Friday, November 12, 2021

Scientists have found evidence of 'first planet outside the Milky Way!

Signals from the first planet outside our galaxy were seen 28 million light years away Scientists have found evidence of 'first planet outside the Milky Way' Astronomers have found evidence of what could be the first planet to be discovered outside our galaxy. For the first time in history, astronomers believe they have found signs of a planet outside our galaxy. According to the publication of the scientific journal Nature Astronomy, the possible planet is the size of Saturn and is located in the Messier 51 galaxy, about 28 million light years from the Milky Way.

 Also, according to the publication, the technique used to discover the new planet was based on the so-called transits and can significantly expand the search for the so-called extragalactic exoplanets. Transits occur when a planet passes in front of a star and blocks some of the light. Thousands of planets have been discovered using this technique in recent years. "It's always fun when you find something that's the first of its kind," said researcher Rosanne Di Stefano, an astrophysicist at the Harvard-Smithsonian Center for Astrophysics, in an interview with NBC. "Once we started finding planets locally, it made sense that there would be planets in other galaxies, but that's humbling and really exciting."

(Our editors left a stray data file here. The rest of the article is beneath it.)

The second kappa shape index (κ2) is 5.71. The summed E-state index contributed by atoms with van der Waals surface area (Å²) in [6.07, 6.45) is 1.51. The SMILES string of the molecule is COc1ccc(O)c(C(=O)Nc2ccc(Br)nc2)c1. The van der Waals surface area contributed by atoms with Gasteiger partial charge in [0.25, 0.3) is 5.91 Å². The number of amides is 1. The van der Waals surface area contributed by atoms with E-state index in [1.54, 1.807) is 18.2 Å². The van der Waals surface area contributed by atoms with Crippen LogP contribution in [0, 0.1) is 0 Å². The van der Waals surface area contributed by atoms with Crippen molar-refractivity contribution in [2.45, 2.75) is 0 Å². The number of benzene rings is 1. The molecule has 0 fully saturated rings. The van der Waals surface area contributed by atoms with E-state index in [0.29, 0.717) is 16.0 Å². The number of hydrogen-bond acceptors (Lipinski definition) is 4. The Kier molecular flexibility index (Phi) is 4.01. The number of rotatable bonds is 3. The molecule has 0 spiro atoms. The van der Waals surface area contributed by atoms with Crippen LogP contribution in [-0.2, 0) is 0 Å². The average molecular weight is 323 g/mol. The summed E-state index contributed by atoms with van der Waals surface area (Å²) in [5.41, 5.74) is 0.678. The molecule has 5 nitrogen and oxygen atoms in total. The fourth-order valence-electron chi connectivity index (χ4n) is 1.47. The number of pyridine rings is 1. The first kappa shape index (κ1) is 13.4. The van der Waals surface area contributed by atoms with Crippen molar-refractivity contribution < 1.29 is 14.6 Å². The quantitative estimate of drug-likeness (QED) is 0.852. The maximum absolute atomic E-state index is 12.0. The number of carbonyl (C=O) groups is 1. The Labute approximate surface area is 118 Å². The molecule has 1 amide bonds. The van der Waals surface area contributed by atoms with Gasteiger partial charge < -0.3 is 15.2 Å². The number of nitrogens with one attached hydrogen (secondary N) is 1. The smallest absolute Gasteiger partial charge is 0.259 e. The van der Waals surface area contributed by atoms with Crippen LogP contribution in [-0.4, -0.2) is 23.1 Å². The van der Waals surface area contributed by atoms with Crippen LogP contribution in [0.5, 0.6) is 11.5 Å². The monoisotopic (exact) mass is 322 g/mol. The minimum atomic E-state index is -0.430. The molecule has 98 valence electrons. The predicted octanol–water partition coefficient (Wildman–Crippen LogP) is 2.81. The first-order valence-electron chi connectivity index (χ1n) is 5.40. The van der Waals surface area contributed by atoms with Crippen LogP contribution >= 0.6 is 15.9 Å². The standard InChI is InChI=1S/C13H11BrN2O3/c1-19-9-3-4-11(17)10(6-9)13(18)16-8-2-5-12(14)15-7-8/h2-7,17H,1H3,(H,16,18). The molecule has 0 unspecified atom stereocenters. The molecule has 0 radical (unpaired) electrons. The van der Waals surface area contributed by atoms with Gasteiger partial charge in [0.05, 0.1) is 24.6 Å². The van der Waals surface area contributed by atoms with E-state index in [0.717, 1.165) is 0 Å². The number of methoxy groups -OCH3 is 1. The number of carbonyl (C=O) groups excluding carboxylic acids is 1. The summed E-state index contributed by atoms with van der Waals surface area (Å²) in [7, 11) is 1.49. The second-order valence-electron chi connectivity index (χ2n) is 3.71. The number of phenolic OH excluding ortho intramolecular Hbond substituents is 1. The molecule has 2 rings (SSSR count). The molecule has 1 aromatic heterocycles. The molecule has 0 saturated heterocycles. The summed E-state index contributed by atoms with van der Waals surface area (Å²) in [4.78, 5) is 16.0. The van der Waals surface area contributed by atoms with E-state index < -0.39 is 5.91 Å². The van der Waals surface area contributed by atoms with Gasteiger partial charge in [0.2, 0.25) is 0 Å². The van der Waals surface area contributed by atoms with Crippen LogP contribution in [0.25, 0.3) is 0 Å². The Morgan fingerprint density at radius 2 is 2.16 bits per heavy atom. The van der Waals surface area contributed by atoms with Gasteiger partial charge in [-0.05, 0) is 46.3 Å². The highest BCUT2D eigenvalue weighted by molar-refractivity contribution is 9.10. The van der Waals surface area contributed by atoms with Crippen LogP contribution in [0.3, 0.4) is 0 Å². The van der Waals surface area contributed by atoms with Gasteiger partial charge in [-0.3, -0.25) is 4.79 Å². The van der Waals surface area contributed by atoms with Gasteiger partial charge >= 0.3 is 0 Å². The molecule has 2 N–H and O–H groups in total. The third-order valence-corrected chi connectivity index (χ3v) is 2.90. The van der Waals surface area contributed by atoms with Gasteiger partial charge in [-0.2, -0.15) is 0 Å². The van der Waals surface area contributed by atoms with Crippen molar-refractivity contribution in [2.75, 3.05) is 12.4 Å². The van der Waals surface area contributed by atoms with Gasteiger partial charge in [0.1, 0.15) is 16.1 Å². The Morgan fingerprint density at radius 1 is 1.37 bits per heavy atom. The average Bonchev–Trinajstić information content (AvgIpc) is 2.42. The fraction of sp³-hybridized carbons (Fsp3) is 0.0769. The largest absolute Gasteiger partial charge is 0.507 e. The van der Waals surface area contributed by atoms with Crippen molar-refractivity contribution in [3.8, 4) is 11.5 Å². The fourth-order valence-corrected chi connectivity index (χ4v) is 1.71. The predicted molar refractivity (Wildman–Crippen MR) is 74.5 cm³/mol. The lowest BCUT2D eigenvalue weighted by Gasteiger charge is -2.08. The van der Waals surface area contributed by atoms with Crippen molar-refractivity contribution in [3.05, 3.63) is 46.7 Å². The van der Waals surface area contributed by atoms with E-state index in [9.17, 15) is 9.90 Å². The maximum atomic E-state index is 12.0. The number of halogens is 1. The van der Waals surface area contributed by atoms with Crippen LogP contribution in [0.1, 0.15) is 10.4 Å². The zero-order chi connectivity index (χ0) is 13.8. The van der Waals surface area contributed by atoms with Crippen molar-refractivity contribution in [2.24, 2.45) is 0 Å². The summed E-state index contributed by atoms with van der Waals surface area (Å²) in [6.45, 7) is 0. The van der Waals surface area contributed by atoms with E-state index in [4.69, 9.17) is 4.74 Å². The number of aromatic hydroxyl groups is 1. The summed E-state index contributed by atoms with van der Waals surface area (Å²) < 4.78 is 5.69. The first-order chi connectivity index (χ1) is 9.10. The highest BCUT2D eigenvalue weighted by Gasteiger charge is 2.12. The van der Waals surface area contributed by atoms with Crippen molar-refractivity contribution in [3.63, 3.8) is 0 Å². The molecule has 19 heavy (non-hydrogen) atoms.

Discovery The first exoplanets were discovered in the 1990s and required the combination of a number of complicated detection techniques. Since then, however, NASA missions like the Kepler Space Telescope and the Transiting Exoplanet Survey Satellite have discovered a greater volume of new planets across the galaxy. More than 4,000 exoplanets have been discovered and confirmed, but so far, they've all been in the Milky Way. Most are also less than 3,000 light years from Earth. If confirmed, the planet in the Whirlpool Galaxy would be thousands of times farther away than any other alien planet that has been identified. The study led by astronomer Rosanne Di Stefano, from Harvard & Smithsonian, still has many uncertainties. However, if the calculations are correct, the new planet will only cross the star again 70 years from now, that is, it will only be seen again to confirm its existence in 2090.

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